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Old 10-29-2018, 11:27 AM   #1
TJM
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Sealant from deck to teak railing ?

Last year I re-caulked the corner joint from my fiberglass painted deck to the teak toe railing. I just noticed that the joint has opened up between the caulk fillet and the toe railing ? Ugh, I think I used a white / purple tube from 3M that says "deck hardware" but I am not 100% positive.

What should I use ?
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Old 10-30-2018, 11:57 PM   #2
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You need a marine caulk that remains flexible so it will stretch. The wood and fiberglass contract and expand at different rates as the sun hits or the temperature changes. Rarely do house products work on boats. Most don't work well on houses either.
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Old 10-31-2018, 12:49 AM   #3
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We also have a teak toe rail on our President. Last year I was refinishing the toe rail and painting the deck. When we had the teak down to bare wood and before we painted the deck with Kiwigrip, I caulked the toe rail to deck joint with Sika 291. I primed the teak with their primer ($80.00 per can) and so far it has held up very well for the last 2 seasons. I did paint over the Sika with the Kiwigrip and that may help protect the caulk.
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Old 10-31-2018, 01:58 AM   #4
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As Lepke says the household stuff is mostly unfit for purpose.
Personally I use Sikaflex adhesive/sealant which has worked well for me both in salt/fresh water cruising. Clean the joint well and use a drop of acetone to dispel any oil/moisture, once you apply the sealant let it dry for 20 minutes to form a slightly rubbery texture before fitting for a good joint.
Forget saving a few cents and concentrate on having a perfect job done, it saves you a lot of hassle in the long run.
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Old 10-31-2018, 07:47 AM   #5
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We use TDS SIS-440. I’ve tried all the 3M products except 5200 with poor results. TDS comes on white, grey or black. My only complaint is the white does get dirty over time.
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Old 11-01-2018, 10:01 AM   #6
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SIS-440 is good, but it's not as tenacious as some of the 3M products.
I use 3m 4000, it has good UV resistance and is much stronger than SIS-440, it comes in black and white.
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Old 11-01-2018, 11:12 AM   #7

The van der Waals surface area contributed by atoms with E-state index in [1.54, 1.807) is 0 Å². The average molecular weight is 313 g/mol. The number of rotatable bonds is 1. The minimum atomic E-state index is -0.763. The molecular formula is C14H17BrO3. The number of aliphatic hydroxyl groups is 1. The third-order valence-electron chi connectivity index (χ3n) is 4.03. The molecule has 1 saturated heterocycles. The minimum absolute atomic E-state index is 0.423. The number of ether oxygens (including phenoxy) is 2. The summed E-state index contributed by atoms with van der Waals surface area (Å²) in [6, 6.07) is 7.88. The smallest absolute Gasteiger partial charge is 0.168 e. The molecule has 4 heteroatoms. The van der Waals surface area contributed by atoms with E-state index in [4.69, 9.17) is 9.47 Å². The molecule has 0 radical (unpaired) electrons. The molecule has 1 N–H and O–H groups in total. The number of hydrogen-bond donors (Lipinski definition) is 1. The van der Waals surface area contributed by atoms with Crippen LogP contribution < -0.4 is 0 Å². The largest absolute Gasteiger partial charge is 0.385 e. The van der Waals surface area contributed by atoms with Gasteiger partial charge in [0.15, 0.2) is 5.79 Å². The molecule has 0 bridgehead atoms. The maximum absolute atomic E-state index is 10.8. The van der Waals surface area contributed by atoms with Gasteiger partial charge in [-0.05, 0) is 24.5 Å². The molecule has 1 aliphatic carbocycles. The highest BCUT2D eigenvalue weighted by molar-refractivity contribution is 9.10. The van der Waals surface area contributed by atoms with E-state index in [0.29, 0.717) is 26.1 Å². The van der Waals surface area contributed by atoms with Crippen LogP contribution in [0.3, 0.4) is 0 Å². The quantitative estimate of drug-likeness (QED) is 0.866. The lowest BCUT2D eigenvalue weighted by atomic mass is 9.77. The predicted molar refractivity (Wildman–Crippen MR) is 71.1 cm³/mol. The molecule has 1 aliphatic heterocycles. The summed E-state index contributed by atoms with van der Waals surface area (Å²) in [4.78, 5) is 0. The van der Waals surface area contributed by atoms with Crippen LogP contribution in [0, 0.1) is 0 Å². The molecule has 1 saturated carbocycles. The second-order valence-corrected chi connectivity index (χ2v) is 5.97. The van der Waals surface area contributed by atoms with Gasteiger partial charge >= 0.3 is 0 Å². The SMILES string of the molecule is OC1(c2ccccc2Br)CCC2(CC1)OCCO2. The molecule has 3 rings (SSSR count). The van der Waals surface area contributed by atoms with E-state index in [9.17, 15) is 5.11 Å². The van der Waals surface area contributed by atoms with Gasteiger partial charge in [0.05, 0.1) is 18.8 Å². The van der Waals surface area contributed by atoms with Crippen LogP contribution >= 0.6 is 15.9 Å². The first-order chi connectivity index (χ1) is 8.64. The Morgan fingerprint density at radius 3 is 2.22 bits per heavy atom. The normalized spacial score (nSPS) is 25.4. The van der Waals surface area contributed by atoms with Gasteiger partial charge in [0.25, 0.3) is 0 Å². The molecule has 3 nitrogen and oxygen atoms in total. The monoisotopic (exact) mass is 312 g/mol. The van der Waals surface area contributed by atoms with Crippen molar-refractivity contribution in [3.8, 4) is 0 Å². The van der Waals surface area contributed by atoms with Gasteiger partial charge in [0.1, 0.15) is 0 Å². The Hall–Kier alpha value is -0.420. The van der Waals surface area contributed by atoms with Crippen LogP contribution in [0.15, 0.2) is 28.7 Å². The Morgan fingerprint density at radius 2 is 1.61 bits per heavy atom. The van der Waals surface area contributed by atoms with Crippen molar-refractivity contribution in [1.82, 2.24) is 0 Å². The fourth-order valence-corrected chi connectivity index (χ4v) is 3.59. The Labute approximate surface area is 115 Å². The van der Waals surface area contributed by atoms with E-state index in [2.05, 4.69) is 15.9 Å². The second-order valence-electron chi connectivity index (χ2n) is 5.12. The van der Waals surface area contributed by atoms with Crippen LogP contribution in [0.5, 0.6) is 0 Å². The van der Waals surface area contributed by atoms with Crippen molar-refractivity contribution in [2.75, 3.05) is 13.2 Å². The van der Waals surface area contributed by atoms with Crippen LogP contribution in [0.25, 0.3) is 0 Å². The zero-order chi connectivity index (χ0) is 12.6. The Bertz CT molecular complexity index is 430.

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The 3M product in the white and purple tube that says "deck hardware" isn't a household product. There are 3 products from 3M that you might use:

5200 - as much an adhesive as a sealant, and quite a strong adhesive
4200 - a weaker version of 5200, used when the adhesive properties are less important and you may want to remove the fitting later
4000UV - weaker still than the 4200, but will not yellow and will crack less in the sun

The 5200 and 4200 are polyurethanes, very similar to equivalent products from Sika. The 4000 is a polyether. For anything topside, I use 4000UV. Under the waterline, I use 4200 for things I may someday want to remove, 5200 for anything permanently mounted.
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Old 11-01-2018, 11:37 AM   #8
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Quote:
Originally Posted by DDW View Post
5200 - as much an adhesive as a sealant, and quite a strong adhesive
4200 - a weaker version of 5200, used when the adhesive properties are less important and you may want to remove the fitting later
4000UV - weaker still than the 4200, but will not yellow and will crack less in the sun
\
Quick correction here:

4000 happens to be a bit stronger than 4200. It's shear strength is comparable across most substrate materials if not a bit higher, and it's tensile strength is double that of 4200.
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Old 11-01-2018, 01:05 PM   #9
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From the 3M data sheets:

4200 tensile strength 300 PSI, 700% elongation
4000UV tensile strength 253 PSI, 790% elongation
5200 tensile strength 705 PSI, 762% elongation

All fast cure versions.

That is the material itself. The overlap shear strength of 4000 tends to be a little higher than 4200, but they are comparable in the real world. 5200 is considerably higher.
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Old 11-01-2018, 01:11 PM   #10
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Quote:
Originally Posted by DDW View Post
From the 3M data sheets:

4200 tensile strength 300 PSI, 700% elongation
4000UV tensile strength 253 PSI, 790% elongation
5200 tensile strength 705 PSI, 762% elongation
That's so weird - I feel like this is why there's always discrepancy when people are talking about 3m products. This data sheet says that 4000 is >400psi. https://3m.citrination.com/pif/000887?locale=en-US
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Old 11-01-2018, 01:14 PM   #11
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Sorry to hijack your thread, by the way.
I just love 3m 4000.
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Old 11-01-2018, 02:59 PM   #12
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Yeah that's funny. The sheet I have quotes the same test methodology too, though yours is dated more recent.

Anyway, I'd use the 400UV for this job
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